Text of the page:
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# Voronoi Script Mobius Bracelet

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Voronoi Script Mobius Bracelet
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Voronoi Script Mobius Bracelet
\$0.00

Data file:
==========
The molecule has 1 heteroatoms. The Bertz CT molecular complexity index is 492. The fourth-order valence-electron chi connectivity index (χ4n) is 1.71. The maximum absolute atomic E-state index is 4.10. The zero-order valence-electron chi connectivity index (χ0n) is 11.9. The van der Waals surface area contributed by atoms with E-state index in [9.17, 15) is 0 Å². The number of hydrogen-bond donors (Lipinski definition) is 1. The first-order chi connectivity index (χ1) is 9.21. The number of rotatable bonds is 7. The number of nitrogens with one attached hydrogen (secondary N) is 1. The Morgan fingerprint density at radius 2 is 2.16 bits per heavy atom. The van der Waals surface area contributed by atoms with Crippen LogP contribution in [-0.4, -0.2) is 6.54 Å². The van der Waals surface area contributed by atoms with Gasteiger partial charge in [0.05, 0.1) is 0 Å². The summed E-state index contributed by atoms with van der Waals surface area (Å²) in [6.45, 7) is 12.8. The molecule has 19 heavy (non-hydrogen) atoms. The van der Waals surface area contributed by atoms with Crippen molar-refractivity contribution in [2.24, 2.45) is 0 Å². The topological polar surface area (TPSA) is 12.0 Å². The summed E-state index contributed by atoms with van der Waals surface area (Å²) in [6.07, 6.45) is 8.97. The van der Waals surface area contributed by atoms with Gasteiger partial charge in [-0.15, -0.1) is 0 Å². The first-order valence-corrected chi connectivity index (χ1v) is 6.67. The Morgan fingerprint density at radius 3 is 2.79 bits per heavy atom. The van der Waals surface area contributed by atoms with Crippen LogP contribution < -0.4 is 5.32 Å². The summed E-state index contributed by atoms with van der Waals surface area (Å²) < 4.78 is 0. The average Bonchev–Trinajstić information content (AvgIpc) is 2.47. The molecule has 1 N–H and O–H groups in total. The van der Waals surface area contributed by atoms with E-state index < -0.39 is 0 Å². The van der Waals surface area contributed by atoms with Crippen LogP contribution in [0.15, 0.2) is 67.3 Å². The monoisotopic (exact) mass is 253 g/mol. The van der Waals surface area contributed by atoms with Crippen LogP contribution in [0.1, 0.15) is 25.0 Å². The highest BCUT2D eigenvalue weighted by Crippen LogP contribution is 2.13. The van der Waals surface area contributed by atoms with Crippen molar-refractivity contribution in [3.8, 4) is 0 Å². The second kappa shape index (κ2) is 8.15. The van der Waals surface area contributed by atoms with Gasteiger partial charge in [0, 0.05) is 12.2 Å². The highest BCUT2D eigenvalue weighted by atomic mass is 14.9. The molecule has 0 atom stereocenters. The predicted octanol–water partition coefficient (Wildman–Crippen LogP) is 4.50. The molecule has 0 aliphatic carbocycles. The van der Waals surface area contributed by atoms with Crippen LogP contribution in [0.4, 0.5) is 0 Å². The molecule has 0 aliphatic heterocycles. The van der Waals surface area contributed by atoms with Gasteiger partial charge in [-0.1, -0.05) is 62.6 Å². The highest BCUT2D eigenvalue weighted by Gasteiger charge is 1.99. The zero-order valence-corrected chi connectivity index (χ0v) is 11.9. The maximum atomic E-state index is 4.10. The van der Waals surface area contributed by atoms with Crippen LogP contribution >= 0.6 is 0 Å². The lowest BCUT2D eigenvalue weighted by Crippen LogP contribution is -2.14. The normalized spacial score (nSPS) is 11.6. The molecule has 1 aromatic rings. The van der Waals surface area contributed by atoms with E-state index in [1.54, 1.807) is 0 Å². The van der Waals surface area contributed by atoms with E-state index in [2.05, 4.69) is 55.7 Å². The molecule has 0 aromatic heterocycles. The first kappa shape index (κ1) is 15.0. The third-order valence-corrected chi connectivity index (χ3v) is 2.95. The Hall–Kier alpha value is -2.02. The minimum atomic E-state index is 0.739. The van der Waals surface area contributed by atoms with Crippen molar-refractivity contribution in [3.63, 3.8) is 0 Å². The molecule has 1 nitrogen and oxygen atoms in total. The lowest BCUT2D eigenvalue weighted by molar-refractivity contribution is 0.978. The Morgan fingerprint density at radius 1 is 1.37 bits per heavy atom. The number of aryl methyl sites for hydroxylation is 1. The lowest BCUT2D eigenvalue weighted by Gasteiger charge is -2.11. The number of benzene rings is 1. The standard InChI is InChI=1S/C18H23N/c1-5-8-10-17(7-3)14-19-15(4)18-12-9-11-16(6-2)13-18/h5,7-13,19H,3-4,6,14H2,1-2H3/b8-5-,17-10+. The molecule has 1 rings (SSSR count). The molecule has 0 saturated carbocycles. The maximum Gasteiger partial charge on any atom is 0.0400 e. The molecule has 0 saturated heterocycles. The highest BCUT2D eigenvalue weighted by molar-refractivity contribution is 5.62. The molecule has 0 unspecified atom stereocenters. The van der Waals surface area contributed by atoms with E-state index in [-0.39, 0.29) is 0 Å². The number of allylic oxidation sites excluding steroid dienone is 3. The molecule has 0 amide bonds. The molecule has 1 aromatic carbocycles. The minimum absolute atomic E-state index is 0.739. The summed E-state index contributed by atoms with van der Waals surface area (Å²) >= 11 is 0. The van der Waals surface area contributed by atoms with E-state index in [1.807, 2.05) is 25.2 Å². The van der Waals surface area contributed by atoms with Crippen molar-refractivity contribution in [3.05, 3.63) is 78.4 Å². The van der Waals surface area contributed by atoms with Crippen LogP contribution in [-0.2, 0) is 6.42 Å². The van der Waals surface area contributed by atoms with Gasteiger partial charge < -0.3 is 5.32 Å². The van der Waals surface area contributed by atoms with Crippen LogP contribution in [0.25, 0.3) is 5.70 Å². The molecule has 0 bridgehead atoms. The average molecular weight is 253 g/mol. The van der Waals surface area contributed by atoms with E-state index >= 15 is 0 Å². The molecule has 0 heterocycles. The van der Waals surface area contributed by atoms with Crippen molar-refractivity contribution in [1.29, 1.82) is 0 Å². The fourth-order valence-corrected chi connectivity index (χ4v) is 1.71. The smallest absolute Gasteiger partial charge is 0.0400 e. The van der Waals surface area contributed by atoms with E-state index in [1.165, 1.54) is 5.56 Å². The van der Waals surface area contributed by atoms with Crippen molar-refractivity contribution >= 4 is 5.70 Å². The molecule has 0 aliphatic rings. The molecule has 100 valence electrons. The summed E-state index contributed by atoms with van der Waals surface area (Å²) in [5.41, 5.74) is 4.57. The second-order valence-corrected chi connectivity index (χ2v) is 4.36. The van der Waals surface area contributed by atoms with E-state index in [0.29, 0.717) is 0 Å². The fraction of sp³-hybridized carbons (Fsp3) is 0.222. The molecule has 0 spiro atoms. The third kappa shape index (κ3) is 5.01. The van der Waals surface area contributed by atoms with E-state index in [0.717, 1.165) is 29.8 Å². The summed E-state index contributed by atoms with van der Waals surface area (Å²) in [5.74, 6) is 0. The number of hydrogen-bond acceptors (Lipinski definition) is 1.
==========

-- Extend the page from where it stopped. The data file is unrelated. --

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Voronoi Script Mobius Bracelet _Designed by nauseum ( http://www.thingiverse.com/thing:364744 ) __In mathematics, a Voronoi diagram is a partitioning of a plane into regions based on 'closeness' to points in a specific subset of the plane. That set of points (called seeds, sites, or generators) is specified beforehand, and for each seed there is a corresponding region consisting of all points closer to that seed than to any other. These regions are called Voronoi cells. The Voronoi diagram of a set of points is dual to its Delaunay triangulation.It is named after Georgy Voronoy, and is also called a Voronoi tessellation, a Voronoi decomposition, a Voronoi partition, or a Dirichlet tessellation (after Peter Gustav Lejeune Dirichlet). Voronoi diagrams have practical and theoretical applications to a large number of fields, mainly in science and technology but even including visual art. _In the simplest and most familiar case (shown in the first picture), we are given a finite set of points {p1, …, pn} in the Euclidean plane. In this case each site pk is simply a point and its corresponding Voronoi cell (also called Voronoi region or Dirichlet cell) Rk consisting of every point whose distance to pk is less than or equal to its distance to any other site. Each such cell is obtained from the intersection of half-spaces, and hence it is a convex polygon. The segments of the Voronoi diagram are all the points in the plane that are equidistant to the two nearest sites. The Voronoi vertices (nodes) are the points equidistant to three (or more) sites. _Voronoi diagrams are also related to other geometric structures such as the medial axis (which has found applications in image segmentation, optical character recognition, and other computational applications), straight skeleton, and zone diagrams. Besides points, such diagrams use lines and polygons as seeds. By augmenting the diagram with line segments that connect to nearest points on the seeds, a planar subdivision of the environment is obtained.This structure can be used as a navigation mesh for path-finding through large spaces. The navigation mesh has been generalized to support 3D multi-layered environments, such as an airport or a multi-storey building. _ Voronoi diagrams find widespread applications in areas such as computer graphics, epidemiology, geophysics, and meteorology. __The Möbius strip or Möbius band , also Mobius or Moebius, is a surface with only one side and only one boundary component. The Möbius strip has the mathematical property of being non-orientable. It can be realized as a ruled surface. It was discovered independently by the German mathematicians August Ferdinand Möbius and Johann Benedict Listing in 1858. _A model can easily be created by taking a paper strip and giving it a half-twist, and then joining the ends of the strip together to form a loop. However, the Möbius strip is not a surface of only one geometry (i.e., of only one exact size and shape), such as the half-twisted paper strip depicted in the illustration to the right. Rather, mathematicians refer to the (closed) Möbius band as any surface that is homeomorphic to this strip. Its boundary is a simple closed curve, i.e., homeomorphic to a circle. This allows for a very wide variety of geometric versions of the Möbius band as surfaces each having a definite size and shape. _A half-twist clockwise will give a different embedding of the Möbius strip than a half-twist counterclockwise – that is, as an embedded object in Euclidean space the Möbius strip is a chiral object with "handedness" (right-handed or left-handed). However, the underlying topological spaces within the Möbius strip are homeomorphic in each case. There are an infinite number of topologically different embeddings of the same topological space into three-dimensional space, as the Möbius strip can also be formed by twisting the strip an odd number of times greater than one, or by knotting and twisting the strip, before joining its ends. The complete open Möbius band (see section Open Möbius band below) is an example of a topological surface that is closely related to the standard Möbius strip but that is not homeomorphic to it. _It is straightforward to find algebraic equations the solutions of which have the topology of a Möbius strip, but in general these equations do not describe the same geometric shape that one gets from the twisted paper model described above. In particular, the twisted paper model is a developable surface (it has zero Gaussian curvature). A system of differential-algebraic equations that describes models of this type was published in 2007 together with its numerical solution.